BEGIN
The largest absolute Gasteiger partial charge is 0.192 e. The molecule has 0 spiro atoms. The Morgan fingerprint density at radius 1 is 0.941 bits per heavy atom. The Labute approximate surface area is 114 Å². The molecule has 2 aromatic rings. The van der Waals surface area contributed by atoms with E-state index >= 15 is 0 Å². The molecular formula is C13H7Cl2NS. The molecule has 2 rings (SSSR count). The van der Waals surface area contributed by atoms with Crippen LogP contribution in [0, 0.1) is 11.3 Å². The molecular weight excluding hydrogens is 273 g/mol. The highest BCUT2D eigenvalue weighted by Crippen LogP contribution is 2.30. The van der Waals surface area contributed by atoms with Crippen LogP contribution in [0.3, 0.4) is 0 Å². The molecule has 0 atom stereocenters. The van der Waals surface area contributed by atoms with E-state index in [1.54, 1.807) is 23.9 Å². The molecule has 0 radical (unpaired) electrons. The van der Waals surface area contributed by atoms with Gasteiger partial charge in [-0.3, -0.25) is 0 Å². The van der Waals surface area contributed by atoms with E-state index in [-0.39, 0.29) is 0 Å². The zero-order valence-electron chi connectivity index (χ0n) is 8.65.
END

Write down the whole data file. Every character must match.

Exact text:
The largest absolute Gasteiger partial charge is 0.192 e. The molecule has 0 spiro atoms. The Morgan fingerprint density at radius 1 is 0.941 bits per heavy atom. The Labute approximate surface area is 114 Å². The molecule has 2 aromatic rings. The van der Waals surface area contributed by atoms with E-state index >= 15 is 0 Å². The molecular formula is C13H7Cl2NS. The molecule has 2 rings (SSSR count). The van der Waals surface area contributed by atoms with Crippen LogP contribution in [0, 0.1) is 11.3 Å². The molecular weight excluding hydrogens is 273 g/mol. The highest BCUT2D eigenvalue weighted by Crippen LogP contribution is 2.30. The van der Waals surface area contributed by atoms with Crippen LogP contribution in [0.3, 0.4) is 0 Å². The molecule has 0 atom stereocenters. The van der Waals surface area contributed by atoms with E-state index in [1.54, 1.807) is 23.9 Å². The molecule has 0 radical (unpaired) electrons. The van der Waals surface area contributed by atoms with Gasteiger partial charge in [-0.3, -0.25) is 0 Å². The van der Waals surface area contributed by atoms with E-state index in [-0.39, 0.29) is 0 Å². The zero-order valence-electron chi connectivity index (χ0n) is 8.65.